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Kentucky to expand school-based healthcare services for children

Kentucky to expand school-based healthcare services for children

 

Gov. Matt Bevin announced June 3 that the Cabinet for
Health and Family Services (CHFS), in partnership with the Kentucky
Department of Education (KDE), will seek an amendment to Kentucky’s
Medicaid state plan to provide greater healthcare access to students in schools
across the Commonwealth by allowing for the payment of qualifying physical
and mental health services.

 

The proposed amendment allows Kentucky school districts to utilize federal
Medicaid funding to provide students enrolled in Medicaid with increased access
to school-based healthcare, including mental health services, health screenings,
and diabetes and asthma management. Currently, only students enrolled in
Medicaid with an Individual Education Plan (IEP) qualify to receive these
services.

 

“The importance of school-based health services is proven, and I am grateful
that our state agencies are partnering to implement this amendment, which will
benefit thousands of students across Kentucky,” said Bevin. “This is an example
of state government working across cabinets to find solutions to address the
growing need for increased access to mental health services, preventive care
and other health services in our schools.”

 

In a letter sent statewide to all 172 district superintendents, KDE Commissioner
Wayne Lewis and Kentucky Medicaid Commissioner Carol Steckel underscored
the significance of providing high-quality health services to Kentucky children,
noting that these services often “address challenges before issues get more

 

serious, require more costly interventions, and potentially put other students at
risk.”

 

“Given Medicaid’s historic role in supporting children’s health and educational
outcomes, ensuring that all eligible students are enrolled in Medicaid and have
access to the school-based health services they need are key strategies to
supporting a healthy learning environment and academic success,” Lewis said.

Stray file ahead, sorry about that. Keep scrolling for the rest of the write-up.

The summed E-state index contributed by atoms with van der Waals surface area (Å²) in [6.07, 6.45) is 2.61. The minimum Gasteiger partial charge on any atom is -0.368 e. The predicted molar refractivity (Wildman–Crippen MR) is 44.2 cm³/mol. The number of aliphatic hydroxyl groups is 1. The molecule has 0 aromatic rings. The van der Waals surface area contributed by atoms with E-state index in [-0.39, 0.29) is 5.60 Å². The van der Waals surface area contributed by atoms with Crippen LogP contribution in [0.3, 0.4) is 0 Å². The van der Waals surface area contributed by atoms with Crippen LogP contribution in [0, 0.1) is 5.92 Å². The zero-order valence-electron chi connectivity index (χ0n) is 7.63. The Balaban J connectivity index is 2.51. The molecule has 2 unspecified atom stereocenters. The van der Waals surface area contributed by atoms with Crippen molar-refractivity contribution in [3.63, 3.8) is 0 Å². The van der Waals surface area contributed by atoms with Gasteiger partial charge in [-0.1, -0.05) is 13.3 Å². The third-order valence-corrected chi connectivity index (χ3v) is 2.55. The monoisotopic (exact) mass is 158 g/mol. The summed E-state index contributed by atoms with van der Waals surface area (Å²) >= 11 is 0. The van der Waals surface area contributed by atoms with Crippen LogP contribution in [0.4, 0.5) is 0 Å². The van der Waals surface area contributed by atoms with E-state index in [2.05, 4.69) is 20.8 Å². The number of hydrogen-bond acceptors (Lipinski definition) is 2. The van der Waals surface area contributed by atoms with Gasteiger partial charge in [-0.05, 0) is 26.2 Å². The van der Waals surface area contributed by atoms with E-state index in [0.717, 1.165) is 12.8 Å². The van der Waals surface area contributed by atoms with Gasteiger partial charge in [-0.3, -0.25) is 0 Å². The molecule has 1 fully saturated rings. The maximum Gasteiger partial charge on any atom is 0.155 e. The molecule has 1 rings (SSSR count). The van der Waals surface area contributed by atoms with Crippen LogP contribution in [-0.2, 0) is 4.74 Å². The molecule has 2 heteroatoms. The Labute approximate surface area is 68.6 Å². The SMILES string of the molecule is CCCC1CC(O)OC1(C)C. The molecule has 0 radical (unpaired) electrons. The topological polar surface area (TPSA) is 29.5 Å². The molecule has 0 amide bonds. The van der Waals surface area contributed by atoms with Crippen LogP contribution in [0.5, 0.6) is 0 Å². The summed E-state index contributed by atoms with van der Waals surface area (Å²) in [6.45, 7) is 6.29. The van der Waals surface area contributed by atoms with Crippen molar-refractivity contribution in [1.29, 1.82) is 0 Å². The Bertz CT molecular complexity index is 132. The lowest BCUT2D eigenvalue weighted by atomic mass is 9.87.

“Many Kentucky school districts have significant financial challenges. The ability
to further leverage federal resources to meet students’ health needs permits
districts to target teaching and learning with state and local resources.”

 

According to data submitted in Kentucky’s proposal, the state has 1,688
students per school psychologist, when the national standard recommends 500
to 700. By allowing schools to access funding through the Medicaid program to
place eligible health providers in schools and provide services covered under
Medicaid, school systems will be able to address disparities in care.

 

“As a former classroom teacher, I know how valuable it is to have health
services and behavioral health services for kids right there at the school,” said
CHFS Deputy Secretary Kristi Putnam. “For many years, schools have struggled
to find funding for provision of health services in schools, even though
education leaders realize the importance of having these providers on site. More
than 2-in-5 students are covered under Medicaid, so this initiative will have a
tremendous impact within our schools.”

 

Children with Medicaid coverage often do not receive needed health services
due to barriers such as lack of transportation, parent work schedules or finding
a nearby provider who accepts Medicaid. Increased school-based health services
and telehealth are opportunities to address such barriers by providing a variety
of health services beyond first aid treatment.

 

“This is an opportunity to reduce barriers for families so that children can be
connected to critical health services, which also can raise awareness with the

 

adults in the home about the importance of seeking care when needed,” added
Putnam.

 

Acute care services also can be provided, such as treatment for asthma. Some
school systems already directly employ health professionals to provide these
services. Other schools, often in partnership with community organizations,
community health centers, hospitals or local health departments, have
established school-based health centers to provide health care services to
students.

 

The Medicaid plan amendment was submitted to the Centers for Medicare and
Medicaid Services on April 28. If approved, the goal is to begin this expansion of
services and eligible students during the 2019-2020 school year for those school
districts that choose to participate. CHFS and KDE are working in partnership to
communicate program requirements to superintendents, and set up operational
procedures to support improving health care access for students.

 





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